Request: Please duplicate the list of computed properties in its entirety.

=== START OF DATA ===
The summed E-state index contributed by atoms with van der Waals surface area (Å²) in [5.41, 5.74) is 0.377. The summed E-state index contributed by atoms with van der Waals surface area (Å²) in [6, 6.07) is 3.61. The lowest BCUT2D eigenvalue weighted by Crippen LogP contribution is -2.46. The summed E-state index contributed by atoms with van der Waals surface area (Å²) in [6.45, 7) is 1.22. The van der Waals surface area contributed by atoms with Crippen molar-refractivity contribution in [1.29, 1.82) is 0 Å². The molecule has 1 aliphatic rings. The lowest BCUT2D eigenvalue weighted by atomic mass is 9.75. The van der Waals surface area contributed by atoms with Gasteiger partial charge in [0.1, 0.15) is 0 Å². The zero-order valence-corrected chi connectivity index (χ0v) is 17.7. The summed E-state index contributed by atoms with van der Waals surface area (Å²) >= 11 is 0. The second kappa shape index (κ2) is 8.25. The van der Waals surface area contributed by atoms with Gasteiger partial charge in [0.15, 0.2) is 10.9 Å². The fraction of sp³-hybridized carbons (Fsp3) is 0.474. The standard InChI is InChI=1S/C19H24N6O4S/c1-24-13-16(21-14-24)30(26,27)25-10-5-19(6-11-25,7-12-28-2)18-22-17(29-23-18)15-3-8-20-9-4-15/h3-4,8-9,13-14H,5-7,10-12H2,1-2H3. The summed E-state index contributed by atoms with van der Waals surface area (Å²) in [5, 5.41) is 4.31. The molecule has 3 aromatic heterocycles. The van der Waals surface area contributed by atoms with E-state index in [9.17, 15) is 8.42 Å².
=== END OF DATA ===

The summed E-state index contributed by atoms with van der Waals surface area (Å²) in [5.41, 5.74) is 0.377. The summed E-state index contributed by atoms with van der Waals surface area (Å²) in [6, 6.07) is 3.61. The lowest BCUT2D eigenvalue weighted by Crippen LogP contribution is -2.46. The summed E-state index contributed by atoms with van der Waals surface area (Å²) in [6.45, 7) is 1.22. The van der Waals surface area contributed by atoms with Crippen molar-refractivity contribution in [1.29, 1.82) is 0 Å². The molecule has 1 aliphatic rings. The lowest BCUT2D eigenvalue weighted by atomic mass is 9.75. The van der Waals surface area contributed by atoms with Gasteiger partial charge in [0.1, 0.15) is 0 Å². The zero-order valence-corrected chi connectivity index (χ0v) is 17.7. The summed E-state index contributed by atoms with van der Waals surface area (Å²) >= 11 is 0. The second kappa shape index (κ2) is 8.25. The van der Waals surface area contributed by atoms with Gasteiger partial charge in [0.15, 0.2) is 10.9 Å². The fraction of sp³-hybridized carbons (Fsp3) is 0.474. The standard InChI is InChI=1S/C19H24N6O4S/c1-24-13-16(21-14-24)30(26,27)25-10-5-19(6-11-25,7-12-28-2)18-22-17(29-23-18)15-3-8-20-9-4-15/h3-4,8-9,13-14H,5-7,10-12H2,1-2H3. The summed E-state index contributed by atoms with van der Waals surface area (Å²) in [5, 5.41) is 4.31. The molecule has 3 aromatic heterocycles. The van der Waals surface area contributed by atoms with E-state index in [9.17, 15) is 8.42 Å².